Jason Gardner comments

Jason Gardner
Jason Gardner

Can Rock Stars rebel? A curious question you might ask - surely they do nothing but rebel. Surely every TV thrown out of a hotel room, every song banned from radio 1, every gesture of defiance toward government or conservative values underlines that rock is the voice of revolution.

I might have my doubts, more of that in a while, but if Coldplay's latest album is anything to go by Chris Martin and co certainly seem to be flying the flag for music as fuel for insurrection. The cover of their album Viva la Vida, is a famous painting by Delacroix that depicts 'lady liberty' leading soldiers of the French revolution over the barricades. And their updated fashion sense is a clash of Sergeant Pepper and Che Guevara - mainly muted military jackets with bold flashes of colour.

Then there's the songs, Violet Hill, an evocative fictional recollection of a city in the throes of revolt:

Was a long and dark December
When the banks became cathedrals
And the fog
Became God

Priests clutched onto bibles
Hollowed out to fit their rifles
And the cross was held aloft.

And the title track again depicts a former revolutionary reminiscing over past victories and times where he used to:

'Listen as the crowd would sing:
"Now the old king is dead! Long live the king!"'

So why have we got rock stars harping on about military campaigns and pretenders to the throne? Well you could read all sorts of things into this kind of imagery, which is great because that's exactly what I'm about to do.

First up Rock is the new royalty, well celebrity is, so being ultra famous is like being king or queen of the world. The problem is someone's always after your throne and the powerful always have their critics.

As reactions to Coldplay's latest album has proved people enjoy taking the high and mighty down a peg or two. One journalist reviewing the album put the bands success so far down to 'increasingly windy and lachrymose stadium ballads.'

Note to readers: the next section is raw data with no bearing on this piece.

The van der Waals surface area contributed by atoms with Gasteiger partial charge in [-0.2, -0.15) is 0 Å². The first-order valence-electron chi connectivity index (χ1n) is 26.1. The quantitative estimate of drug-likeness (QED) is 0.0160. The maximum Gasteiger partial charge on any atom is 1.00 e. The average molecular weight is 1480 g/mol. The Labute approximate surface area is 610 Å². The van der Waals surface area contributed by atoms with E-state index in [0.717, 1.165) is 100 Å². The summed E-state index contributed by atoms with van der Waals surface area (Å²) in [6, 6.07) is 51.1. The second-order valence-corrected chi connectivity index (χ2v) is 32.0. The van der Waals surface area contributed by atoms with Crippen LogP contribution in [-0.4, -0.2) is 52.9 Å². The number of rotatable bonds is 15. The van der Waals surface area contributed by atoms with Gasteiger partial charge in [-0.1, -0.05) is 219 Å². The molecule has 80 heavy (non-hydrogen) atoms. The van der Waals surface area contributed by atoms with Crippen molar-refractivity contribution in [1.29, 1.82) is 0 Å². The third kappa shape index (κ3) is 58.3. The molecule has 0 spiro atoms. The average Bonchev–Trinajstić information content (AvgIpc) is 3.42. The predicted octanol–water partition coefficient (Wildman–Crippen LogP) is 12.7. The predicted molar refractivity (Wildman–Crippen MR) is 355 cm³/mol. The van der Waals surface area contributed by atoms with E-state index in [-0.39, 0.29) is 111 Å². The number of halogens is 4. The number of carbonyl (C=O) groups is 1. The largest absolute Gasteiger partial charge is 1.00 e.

It's a pressure that Chris Martin obviously feels, as Viva la vida attests:

'People could not believe what I'd become
Revolutionaries Wait
For my head on a silver plate
Just a puppet on a lonely string
Oh who would ever want to be king?'

It's easy to argue that thems the breaks. It's part and parcel of being famous that there are always going to be plenty of detractors to go round - and the larger the target, the easier it is to hit and few bands come bigger than Coldplay.

Also having reportedly amassed fortunes of over £25 million each, the band have plenty of sugar to alleviate the aftertaste of the bitter pills offered up by the press.

But back to the question we started with. Can a rock star be a rebel? I think that's the question that dogs sensitive souls like Martin. Is what I'm doing significant? Is what I'm doing making a difference? Am I part of the problem or part of the revolution solution? All clichés I know but as journalist Julie Burchill once said no one who wants to be a revolutionary becomes an entertainer.

So is it guilt that's the drive behind Coldplays support of so many worthy causes? Or is their generosity just due to Martin's Christian upbringing? Whatever the reason though I think he needs to spend a bit more time sitting at the feet of that grand old sage of rock and revolution - Bono.

Bono, a long time ago, came to the realisation that fame was, in his words, 'madness' but 'it's a grand madness.' I.e. don't take fame or yourself too seriously but accept that it has its benefits.

And if rock stars are the new royalty then they must learn to rule well. The U2 front man is unabashed about using fame as 'currency' to both earn and cash in favour with those who hold political power, and can access fortunes even greater than his own, in order to reap real change for the world's poor. It's no doubt a strategy adapted from the greatest radical ever who teaches in Luke 16 that a disciple is to 'use worldly wealth to gain friends for [themselves].'

It might be that rock isn't the rebellious voice it used to be but Coldplay should take comfort from the fact that, as Bono once sang, sometimes all you need to inspire a revolution is 'a red guitar, 3 chords and the truth.' CR

The opinions expressed in this article are not necessarily those held by Cross Rhythms. Any expressed views were accurate at the time of publishing but may or may not reflect the views of the individuals concerned at a later date.